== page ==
February 16, 2016
By Lauren Pinkston
Chicago Fashion Week has been cancelled, due to the Department of Cultural Affairs and Special Events (DCASE) decision to eliminate funds. Increased city debt has pressured DCASE to downsize, cutting many programs including Chicago Fashion Focus. This setback leaves local fashion professionals distraught about the future of the Chicago apparel industry.
“DCASE, like other city departments, was tasked with reducing its budget for 2016, with as little disruption as possible to the services we provide to the public,” said Jamey Lundblad, director of marketing and communications for DCASE.
Mayor Daley launched the Chicago Fashion Focus program in 2005 in order to embellish the local industry with an initiative that reflected a program adopted in NYC.
Tonya Gross, milliner and previous director of the Chicago Fashion Focus program, said, “The goal was to create an infrastructure, a network of industry professionals that have platforms to meet, collaborate and elevate the industry. Fashion Focus Chicago was the catalyst and convener.”
These cuts have drawn concern regarding the future of the Chicago fashion industry from many local professionals. It may seem especially troubling for recent and soon-to-be grads with fashion degrees studying in the Chicagoland area.
Tracy Jennings, director of the apparel department at Dominican, said, “The budget cut for Fashion Focus is a hard hit for young professionals because Fashion Focus helps them build the name and brand recognition they need when starting out.”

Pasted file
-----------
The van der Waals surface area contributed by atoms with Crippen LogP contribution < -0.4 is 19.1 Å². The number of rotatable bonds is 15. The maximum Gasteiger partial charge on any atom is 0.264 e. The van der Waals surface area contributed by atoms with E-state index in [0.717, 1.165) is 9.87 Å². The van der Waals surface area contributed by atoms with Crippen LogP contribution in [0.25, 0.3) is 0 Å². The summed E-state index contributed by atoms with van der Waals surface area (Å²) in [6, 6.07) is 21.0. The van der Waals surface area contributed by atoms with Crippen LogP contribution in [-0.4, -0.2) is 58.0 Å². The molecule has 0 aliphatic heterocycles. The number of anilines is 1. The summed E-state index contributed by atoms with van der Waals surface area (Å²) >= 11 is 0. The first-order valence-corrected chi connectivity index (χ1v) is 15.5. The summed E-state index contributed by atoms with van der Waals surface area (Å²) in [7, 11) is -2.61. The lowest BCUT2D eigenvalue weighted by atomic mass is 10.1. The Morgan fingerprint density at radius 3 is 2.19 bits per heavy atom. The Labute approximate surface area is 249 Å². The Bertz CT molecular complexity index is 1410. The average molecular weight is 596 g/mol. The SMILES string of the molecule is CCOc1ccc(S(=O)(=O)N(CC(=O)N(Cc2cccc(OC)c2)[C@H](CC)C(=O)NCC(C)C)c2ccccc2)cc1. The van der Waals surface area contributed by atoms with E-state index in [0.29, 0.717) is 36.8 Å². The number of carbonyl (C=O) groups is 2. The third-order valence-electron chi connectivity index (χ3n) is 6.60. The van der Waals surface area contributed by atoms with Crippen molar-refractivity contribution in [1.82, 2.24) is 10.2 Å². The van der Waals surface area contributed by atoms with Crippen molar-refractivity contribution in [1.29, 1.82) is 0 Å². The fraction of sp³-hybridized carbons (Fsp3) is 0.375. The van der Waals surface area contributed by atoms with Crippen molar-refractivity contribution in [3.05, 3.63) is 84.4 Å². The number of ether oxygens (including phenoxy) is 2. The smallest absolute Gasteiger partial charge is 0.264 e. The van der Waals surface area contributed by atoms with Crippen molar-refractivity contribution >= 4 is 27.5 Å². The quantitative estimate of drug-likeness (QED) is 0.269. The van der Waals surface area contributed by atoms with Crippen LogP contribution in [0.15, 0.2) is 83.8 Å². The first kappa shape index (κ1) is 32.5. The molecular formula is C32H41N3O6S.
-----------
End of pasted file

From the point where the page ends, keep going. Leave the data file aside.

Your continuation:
Although the elimination of funds for Fashion Focus has put a strain on the Chicago fashion industry, local professionals are not without options. According to Lundblad, DCASE will not be producing any fashion events in Chicago this year but they will continue to support the fashion scene through several other initiatives. They will continue to sponsor the city’s workforce development grant to the Apparel Industry Board, Inc. and the Lake FX Summit & Expo for creatives and entrepreneurs.
“This support is sometimes more symbolic than financial, but it is just as important in demonstrating that Chicago is welcoming of creative talent,” said Jennings. She also encourages students to take advantage of other, non-government funded, programs offered in Chicago.
“Students and young professionals can become involved in organizations like the Chicago Fashion Foundation,” said Jennings. “Part of its mission is to provide programs intended to keep fashion talent here.”
Gross is also working to expand development opportunities for fashion and design entrepreneurs in the Chicagoland area. She is working with senior industry stakeholders to create a plan to support the local industry and build a community of fashion professionals.
Gross expresses a concern for retaining talent and cultivating opportunities in the local market to keep talented young professionals in Chicago, in turn supplementing the local fashion industry.
“Your network of collaborators, co-conspirators, and future business partners might be sitting right next to you in class,” said Gross. “Establish your network now.”
In addition, both Lundblad and Gross encourage students to take advantage of the Lake FX Summit & Expo, which includes fashion-oriented workshops. This free conference will take place May 13-15 at the Chicago Cultural Center. For more information visit: http://www.cityofchicago.org/city/en/depts/dca/supp_info/lakefx.html/.